Since everything is moving, technically, a Full Moon does not really last long. The three bodies can align in a couple of minutes and then it is done. Still, generally, the Moon seems to be full for about three days when we can see 98% or more illumination.
That is why, sometimes, it can be challenging to tell if what we see is a Waxing Gibbous, Waning Gibbous, or Full Moon. Interestingly, depending on your location, the exact Full Moon can happen during the daytime.
After a Full Moon, it will enter the Waning Gibbous phase where the illuminated part starts to decrease. During the Last Quarter, it becomes 50% visible, until the Waning Crescent when only a sliver can be seen. When it becomes totally invisible, it will enter the New Moon phase and a new lunar cycle begins.
When Does a Full Moon Occur?
A Full Moon occurs at the fifth stage of the lunar cycle, after Waxing Gibbous and before Waning Gibbous. During this phase, the Moon is already halfway through its orbital path around Earth. It has traveled about 180° already and is yet to make another 180° to complete the orbit.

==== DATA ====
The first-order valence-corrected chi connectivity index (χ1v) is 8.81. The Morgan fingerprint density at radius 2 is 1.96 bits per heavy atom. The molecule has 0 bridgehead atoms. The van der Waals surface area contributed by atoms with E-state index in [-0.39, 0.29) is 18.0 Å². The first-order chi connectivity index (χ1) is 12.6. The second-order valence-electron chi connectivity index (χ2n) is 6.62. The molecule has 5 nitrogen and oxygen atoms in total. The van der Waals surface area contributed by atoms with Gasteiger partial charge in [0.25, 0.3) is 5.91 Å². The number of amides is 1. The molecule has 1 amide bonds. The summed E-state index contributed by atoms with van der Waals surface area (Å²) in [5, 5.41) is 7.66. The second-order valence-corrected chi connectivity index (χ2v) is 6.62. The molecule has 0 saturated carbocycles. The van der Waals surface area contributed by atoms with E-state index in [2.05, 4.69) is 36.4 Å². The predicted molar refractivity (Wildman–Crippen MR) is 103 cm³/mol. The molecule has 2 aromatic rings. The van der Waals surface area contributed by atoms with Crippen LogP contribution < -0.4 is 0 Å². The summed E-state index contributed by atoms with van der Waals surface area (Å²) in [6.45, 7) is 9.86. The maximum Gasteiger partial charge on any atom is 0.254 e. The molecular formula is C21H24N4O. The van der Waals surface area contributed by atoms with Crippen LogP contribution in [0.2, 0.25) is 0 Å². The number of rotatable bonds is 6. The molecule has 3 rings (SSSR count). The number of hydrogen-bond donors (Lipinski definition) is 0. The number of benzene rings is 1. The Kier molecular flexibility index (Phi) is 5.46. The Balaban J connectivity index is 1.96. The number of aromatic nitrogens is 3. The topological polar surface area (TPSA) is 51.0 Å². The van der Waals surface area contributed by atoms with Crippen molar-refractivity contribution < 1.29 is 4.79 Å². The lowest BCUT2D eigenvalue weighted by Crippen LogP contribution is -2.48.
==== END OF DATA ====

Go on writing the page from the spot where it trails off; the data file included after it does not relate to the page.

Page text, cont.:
In this phase, the three bodies are aligned. In a more technical term, they are in syzygy. Another syzygy occurs during the New Moon.
Moonrise and Moonset Times
Like the Sun, the other objects in our sky also rise and set below the horizon as seen on Earth. We might associate the Moon only with the night, but it can also be seen in the morning sky—a daytime Moon.
We can see the daytime Moon best during the First Quarter and Last Quarter. During the New Moon, it rises and sets together with the Sun so it gets lost in the solar glare. Following this period, it will rise later.
On a Full Moon, the Moon is in the opposite position as the Sun. That means, they also rise and set at opposite times. A Full Moon rises at sunset (around 6 pm) and the moonset is at sunrise (around 6 am). The Full Moon is visible all night and will be at its highest point in the sky at midnight.
Full Moons and Lunar Eclipses
A lunar eclipse happens during syzygy—when the Sun, Earth, and Moon are aligned. When they are perfectly in conjunction, the Earth blocks the Sun and casts a shadow on the Moon. It can be total, partial, or penumbral.
During the New Moon when the three bodies are also in syzygy, a solar eclipse can happen when the Moon totally or partially blocks the sunlight from reaching Earth.
Generally, there are 12 Full Moons in a year. However, since our calendar is not perfectly in sync with the Moon, there will be times when there is an extra one. The 13th Full Moon is called a Blue Moon.